Thousands of students across the UK will find out their A-Level results today with decisions to be made on what to do next.

Whether you are physically going into school or college this morning or if you are logging on remotely to get your A-level results, the feelings of anxiety and anticipation are likely the same.

You’re probably also tired of hearing the media talk about grade inflation as if your A-levels have been devalued.

Know this though - whether you exceed your expected grades, or if you do not quite reach the number of Ucas points needed to go into your first-choice university, or if you have failed a subject completely, there are more options available to you than you might think.

Firstly, it is important to know that all schools and colleges will have a team of dedicated staff who are on hand to offer one to one advice on what is available to you next.

Though the experience can feel quite stressful, your college’s course advice service will be able to talk you through the next steps.

Rahim Hirji, UK country manager at leading online learning platform and app, Quizlet, has offered advice to students who may not have achieved the grades they needed this A-level results day.

Here are just a few of the options that you may want to consider:


"Just because you didn’t get the grades you needed doesn’t mean you can’t go to university.

"According to Ucas data, of the 515,650 students that applied to universities across the UK last year, 52,610 of them were placed onto courses through clearing.

"While it may not be your first-choice university that you go to, by registering with Ucas Clearing, students can see which universities have places available and apply.

"Almost every university in the UK will offer students clearing options, so do not think that you will only be offered lower-ranked courses.

"You should think of this as an opportunity to broaden your horizons both for courses and universities you hadn’t considered.

"There are over 30,000 courses listed within the clearing site, so even if you have changed your mind about the initial course you have applied for, it is not too late to change. Logging onto Ucas Track will enable you to see a personalised list of courses available to you with your current grades."


"A-level students are fortunate that they also have the option to resit an exam if they did not necessarily get the desired grades. Though you may only have missed out on a few marks, resits can be a great way to study hard and boost that mark.

"If you are thinking of resitting an A2 exam, the first thing to do is to contact your chosen universities admissions team to discuss your options, as some universities will take you, even if you did not necessarily get the exact marks needed.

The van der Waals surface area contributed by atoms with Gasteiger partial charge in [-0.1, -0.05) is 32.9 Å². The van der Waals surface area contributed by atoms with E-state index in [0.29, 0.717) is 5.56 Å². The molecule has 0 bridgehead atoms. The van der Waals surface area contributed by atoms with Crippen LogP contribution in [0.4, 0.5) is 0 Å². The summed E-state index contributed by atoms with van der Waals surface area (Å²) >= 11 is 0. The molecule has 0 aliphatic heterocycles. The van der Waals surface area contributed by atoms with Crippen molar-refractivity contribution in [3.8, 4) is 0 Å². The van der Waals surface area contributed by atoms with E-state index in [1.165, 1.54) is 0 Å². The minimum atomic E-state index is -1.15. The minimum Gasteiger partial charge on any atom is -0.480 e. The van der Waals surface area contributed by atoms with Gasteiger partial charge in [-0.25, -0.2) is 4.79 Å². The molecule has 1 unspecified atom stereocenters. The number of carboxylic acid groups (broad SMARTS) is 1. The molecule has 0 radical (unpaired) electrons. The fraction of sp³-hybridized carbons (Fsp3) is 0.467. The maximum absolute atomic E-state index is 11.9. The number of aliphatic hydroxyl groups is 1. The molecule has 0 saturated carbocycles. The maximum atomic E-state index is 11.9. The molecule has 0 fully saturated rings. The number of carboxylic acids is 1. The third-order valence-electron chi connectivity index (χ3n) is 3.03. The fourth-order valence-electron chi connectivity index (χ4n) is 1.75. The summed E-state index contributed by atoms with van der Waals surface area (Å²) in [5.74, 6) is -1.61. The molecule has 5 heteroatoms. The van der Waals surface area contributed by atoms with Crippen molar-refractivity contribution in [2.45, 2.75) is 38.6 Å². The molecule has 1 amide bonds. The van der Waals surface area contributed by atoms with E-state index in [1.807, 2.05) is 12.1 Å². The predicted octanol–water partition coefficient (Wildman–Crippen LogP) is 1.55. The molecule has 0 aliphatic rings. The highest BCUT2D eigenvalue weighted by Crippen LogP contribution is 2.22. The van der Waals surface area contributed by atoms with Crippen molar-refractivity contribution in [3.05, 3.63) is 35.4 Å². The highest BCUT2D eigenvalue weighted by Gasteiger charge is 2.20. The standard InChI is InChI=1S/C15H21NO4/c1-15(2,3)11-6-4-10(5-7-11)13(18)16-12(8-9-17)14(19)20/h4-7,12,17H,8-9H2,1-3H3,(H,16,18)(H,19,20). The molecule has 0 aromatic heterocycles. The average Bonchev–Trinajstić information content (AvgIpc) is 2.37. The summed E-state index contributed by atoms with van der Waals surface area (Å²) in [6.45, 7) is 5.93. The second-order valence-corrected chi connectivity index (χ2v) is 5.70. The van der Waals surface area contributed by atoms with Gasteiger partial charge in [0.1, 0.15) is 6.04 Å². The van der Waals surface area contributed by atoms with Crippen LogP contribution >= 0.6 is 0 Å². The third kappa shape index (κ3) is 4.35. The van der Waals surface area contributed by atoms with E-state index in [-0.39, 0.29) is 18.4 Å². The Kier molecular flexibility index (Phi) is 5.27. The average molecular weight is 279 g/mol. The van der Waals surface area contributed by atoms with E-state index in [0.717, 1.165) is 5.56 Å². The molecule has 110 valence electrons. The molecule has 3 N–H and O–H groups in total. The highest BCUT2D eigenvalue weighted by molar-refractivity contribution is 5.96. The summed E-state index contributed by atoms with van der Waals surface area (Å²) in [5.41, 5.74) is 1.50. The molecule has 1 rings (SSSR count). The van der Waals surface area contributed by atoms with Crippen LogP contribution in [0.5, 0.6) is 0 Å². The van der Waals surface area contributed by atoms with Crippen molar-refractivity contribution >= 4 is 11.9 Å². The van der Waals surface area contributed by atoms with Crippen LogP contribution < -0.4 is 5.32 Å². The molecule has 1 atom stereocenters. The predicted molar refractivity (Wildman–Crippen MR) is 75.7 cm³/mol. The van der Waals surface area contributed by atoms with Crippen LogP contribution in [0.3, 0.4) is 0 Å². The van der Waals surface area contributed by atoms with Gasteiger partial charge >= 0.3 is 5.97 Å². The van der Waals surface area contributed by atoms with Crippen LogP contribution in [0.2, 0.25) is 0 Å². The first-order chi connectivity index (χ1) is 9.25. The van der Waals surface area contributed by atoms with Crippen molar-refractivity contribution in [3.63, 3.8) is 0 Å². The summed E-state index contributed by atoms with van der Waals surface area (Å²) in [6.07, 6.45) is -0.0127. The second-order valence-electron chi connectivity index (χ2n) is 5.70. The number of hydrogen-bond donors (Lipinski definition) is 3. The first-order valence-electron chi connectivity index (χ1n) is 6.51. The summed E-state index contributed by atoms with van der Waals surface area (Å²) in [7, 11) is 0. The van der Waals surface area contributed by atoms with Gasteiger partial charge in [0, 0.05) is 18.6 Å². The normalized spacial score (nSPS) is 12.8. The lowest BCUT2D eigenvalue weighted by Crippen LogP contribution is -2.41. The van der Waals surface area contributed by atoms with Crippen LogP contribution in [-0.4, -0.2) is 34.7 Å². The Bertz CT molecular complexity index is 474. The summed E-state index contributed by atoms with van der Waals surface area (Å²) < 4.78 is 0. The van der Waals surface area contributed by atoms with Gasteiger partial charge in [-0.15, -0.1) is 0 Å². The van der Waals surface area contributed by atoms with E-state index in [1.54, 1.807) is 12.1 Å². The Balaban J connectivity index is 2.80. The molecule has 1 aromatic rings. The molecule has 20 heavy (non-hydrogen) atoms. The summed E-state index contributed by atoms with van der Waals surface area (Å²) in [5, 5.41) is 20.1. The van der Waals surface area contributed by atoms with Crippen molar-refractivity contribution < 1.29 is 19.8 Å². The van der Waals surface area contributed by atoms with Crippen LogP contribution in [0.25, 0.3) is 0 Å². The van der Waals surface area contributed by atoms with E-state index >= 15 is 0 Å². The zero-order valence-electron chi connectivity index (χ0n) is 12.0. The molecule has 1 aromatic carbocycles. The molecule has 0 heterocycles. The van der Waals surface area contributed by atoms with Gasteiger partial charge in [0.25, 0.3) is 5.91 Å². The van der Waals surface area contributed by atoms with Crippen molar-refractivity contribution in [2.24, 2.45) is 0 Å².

"However, if you are looking to resit an exam, digital tools can be a great way to keep the process interactive and boost the revision process.

"Tools such as Quizlet offer users a variety of options including past papers, approved study materials and inbuilt AI that can test you where you are really struggling, so you need not feel like the revision process is quite so tiresome or lonely.

"If you do apply to resit either one or a number of your exams, you may not even have to go back to college to do the exam as many colleges will allow you to choose where you want to resit, with online and home-study both being included."

Internships and meteor programmes

"While academia may feel like it is the only option for you, have you considered speaking with a business mentor, family member or a business owner about how they accessed their career?

"Internships and mentor programmes can be a great way to start your young career, launching you into the world of paid work while offering you the skill set needed for the role.

"There are more options than ever for students considering vocational placements, including the Government’s own website which can offer advice on careers, internships, work placements, training and support.

Gap year

"If the past year has taught us anything it is to look after and be more aware of our own mental health. Studies have proven that taking time out of college and university to either travel, work or volunteer can boost mental health and give you a new perspective on what it is that you want to do.

"Also, know that you are not alone in taking time away from education to reassess. Data from the Year Out Group suggests that almost a quarter of a million students annually decide to step back from academia for a year to experience time away from education before hedging into further education.

"Universities will always be there, even if there’s talk of them being oversubscribed this year, and so deferring a year is always an option while you reassess. In fact, as some universities exceed the available number of places on some courses, they will pay you to defer."

Course Change

"While you may have had your heart set on the idea of going to university to study a specific course, if you have missed out on the grade point by a few marks it is not too late to apply for a similar degree, or even something completely different.

"Speak with your lecturers who can offer insight on your strengths and the courses that are available to you as well as contacting Ucas’s support network can be a great first step to changing your first choice to something that is available to you.

"Clearing is open to all registered students from Monday 5th July - 19th October 2021, so there is plenty of time to get a clearer idea of a plan, to then get online with an idea of the potential next steps you want to make.

"Remember, there are usually more routes than you might think to access a professional career than just doing one specific degree."